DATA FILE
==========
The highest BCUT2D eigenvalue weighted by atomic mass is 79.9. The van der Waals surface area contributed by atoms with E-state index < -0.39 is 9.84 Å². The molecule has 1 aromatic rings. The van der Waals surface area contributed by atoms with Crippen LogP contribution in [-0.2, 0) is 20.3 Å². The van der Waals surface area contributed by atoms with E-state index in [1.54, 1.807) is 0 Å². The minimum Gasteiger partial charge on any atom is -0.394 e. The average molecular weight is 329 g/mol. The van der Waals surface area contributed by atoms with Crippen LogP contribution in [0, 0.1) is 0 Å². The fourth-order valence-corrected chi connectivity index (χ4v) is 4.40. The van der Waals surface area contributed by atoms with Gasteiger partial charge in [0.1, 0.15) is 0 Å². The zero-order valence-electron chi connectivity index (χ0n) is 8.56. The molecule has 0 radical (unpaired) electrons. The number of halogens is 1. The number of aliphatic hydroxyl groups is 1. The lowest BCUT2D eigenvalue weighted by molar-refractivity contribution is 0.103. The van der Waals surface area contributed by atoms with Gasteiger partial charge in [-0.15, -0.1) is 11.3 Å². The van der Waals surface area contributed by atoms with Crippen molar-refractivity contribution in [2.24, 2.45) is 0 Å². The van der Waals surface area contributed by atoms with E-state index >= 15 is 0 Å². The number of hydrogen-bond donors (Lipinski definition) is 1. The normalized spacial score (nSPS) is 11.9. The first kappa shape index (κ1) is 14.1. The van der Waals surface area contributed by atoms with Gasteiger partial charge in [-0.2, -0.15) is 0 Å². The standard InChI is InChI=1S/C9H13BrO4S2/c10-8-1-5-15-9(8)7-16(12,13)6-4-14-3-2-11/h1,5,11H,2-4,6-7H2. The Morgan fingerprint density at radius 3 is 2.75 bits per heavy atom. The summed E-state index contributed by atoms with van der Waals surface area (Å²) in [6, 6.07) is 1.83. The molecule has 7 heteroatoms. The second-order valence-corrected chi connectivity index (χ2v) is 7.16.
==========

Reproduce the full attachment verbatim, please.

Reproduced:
The highest BCUT2D eigenvalue weighted by atomic mass is 79.9. The van der Waals surface area contributed by atoms with E-state index < -0.39 is 9.84 Å². The molecule has 1 aromatic rings. The van der Waals surface area contributed by atoms with Crippen LogP contribution in [-0.2, 0) is 20.3 Å². The van der Waals surface area contributed by atoms with E-state index in [1.54, 1.807) is 0 Å². The minimum Gasteiger partial charge on any atom is -0.394 e. The average molecular weight is 329 g/mol. The van der Waals surface area contributed by atoms with Crippen LogP contribution in [0, 0.1) is 0 Å². The fourth-order valence-corrected chi connectivity index (χ4v) is 4.40. The van der Waals surface area contributed by atoms with Gasteiger partial charge in [0.1, 0.15) is 0 Å². The zero-order valence-electron chi connectivity index (χ0n) is 8.56. The molecule has 0 radical (unpaired) electrons. The number of halogens is 1. The number of aliphatic hydroxyl groups is 1. The lowest BCUT2D eigenvalue weighted by molar-refractivity contribution is 0.103. The van der Waals surface area contributed by atoms with Gasteiger partial charge in [-0.15, -0.1) is 11.3 Å². The van der Waals surface area contributed by atoms with Crippen molar-refractivity contribution in [2.24, 2.45) is 0 Å². The van der Waals surface area contributed by atoms with E-state index >= 15 is 0 Å². The number of hydrogen-bond donors (Lipinski definition) is 1. The normalized spacial score (nSPS) is 11.9. The first kappa shape index (κ1) is 14.1. The van der Waals surface area contributed by atoms with Gasteiger partial charge in [-0.2, -0.15) is 0 Å². The standard InChI is InChI=1S/C9H13BrO4S2/c10-8-1-5-15-9(8)7-16(12,13)6-4-14-3-2-11/h1,5,11H,2-4,6-7H2. The Morgan fingerprint density at radius 3 is 2.75 bits per heavy atom. The summed E-state index contributed by atoms with van der Waals surface area (Å²) in [6, 6.07) is 1.83. The molecule has 7 heteroatoms. The second-order valence-corrected chi connectivity index (χ2v) is 7.16.